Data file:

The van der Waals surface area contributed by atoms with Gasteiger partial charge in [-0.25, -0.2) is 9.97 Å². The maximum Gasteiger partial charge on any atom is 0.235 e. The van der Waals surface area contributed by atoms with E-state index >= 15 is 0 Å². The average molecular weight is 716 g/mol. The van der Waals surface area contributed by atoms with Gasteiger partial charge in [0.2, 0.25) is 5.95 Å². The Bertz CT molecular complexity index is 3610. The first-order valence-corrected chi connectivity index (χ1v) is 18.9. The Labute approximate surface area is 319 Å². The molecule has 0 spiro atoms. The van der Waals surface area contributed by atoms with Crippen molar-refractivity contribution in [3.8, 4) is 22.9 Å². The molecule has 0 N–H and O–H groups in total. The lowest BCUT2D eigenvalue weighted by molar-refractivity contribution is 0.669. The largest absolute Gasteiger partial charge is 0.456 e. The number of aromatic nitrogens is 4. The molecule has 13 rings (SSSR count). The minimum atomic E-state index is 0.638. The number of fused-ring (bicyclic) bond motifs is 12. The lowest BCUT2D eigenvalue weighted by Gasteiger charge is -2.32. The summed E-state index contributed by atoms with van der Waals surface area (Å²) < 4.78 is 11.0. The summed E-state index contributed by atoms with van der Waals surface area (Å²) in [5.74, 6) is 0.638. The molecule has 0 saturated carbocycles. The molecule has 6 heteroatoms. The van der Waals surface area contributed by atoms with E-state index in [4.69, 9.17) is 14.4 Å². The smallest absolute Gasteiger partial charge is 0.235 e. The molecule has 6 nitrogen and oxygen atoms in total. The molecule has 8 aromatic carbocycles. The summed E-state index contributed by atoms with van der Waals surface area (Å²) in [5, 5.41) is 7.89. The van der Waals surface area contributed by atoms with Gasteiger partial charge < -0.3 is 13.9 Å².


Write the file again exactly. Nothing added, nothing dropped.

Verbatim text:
The van der Waals surface area contributed by atoms with Gasteiger partial charge in [-0.25, -0.2) is 9.97 Å². The maximum Gasteiger partial charge on any atom is 0.235 e. The van der Waals surface area contributed by atoms with E-state index >= 15 is 0 Å². The average molecular weight is 716 g/mol. The van der Waals surface area contributed by atoms with Gasteiger partial charge in [0.2, 0.25) is 5.95 Å². The Bertz CT molecular complexity index is 3610. The first-order valence-corrected chi connectivity index (χ1v) is 18.9. The Labute approximate surface area is 319 Å². The molecule has 0 spiro atoms. The van der Waals surface area contributed by atoms with Crippen molar-refractivity contribution in [3.8, 4) is 22.9 Å². The molecule has 0 N–H and O–H groups in total. The lowest BCUT2D eigenvalue weighted by molar-refractivity contribution is 0.669. The largest absolute Gasteiger partial charge is 0.456 e. The number of aromatic nitrogens is 4. The molecule has 13 rings (SSSR count). The minimum atomic E-state index is 0.638. The number of fused-ring (bicyclic) bond motifs is 12. The lowest BCUT2D eigenvalue weighted by Gasteiger charge is -2.32. The summed E-state index contributed by atoms with van der Waals surface area (Å²) < 4.78 is 11.0. The summed E-state index contributed by atoms with van der Waals surface area (Å²) in [5.74, 6) is 0.638. The molecule has 0 saturated carbocycles. The molecule has 6 heteroatoms. The van der Waals surface area contributed by atoms with E-state index in [4.69, 9.17) is 14.4 Å². The smallest absolute Gasteiger partial charge is 0.235 e. The molecule has 6 nitrogen and oxygen atoms in total. The molecule has 8 aromatic carbocycles. The summed E-state index contributed by atoms with van der Waals surface area (Å²) in [5, 5.41) is 7.89. The van der Waals surface area contributed by atoms with Gasteiger partial charge < -0.3 is 13.9 Å².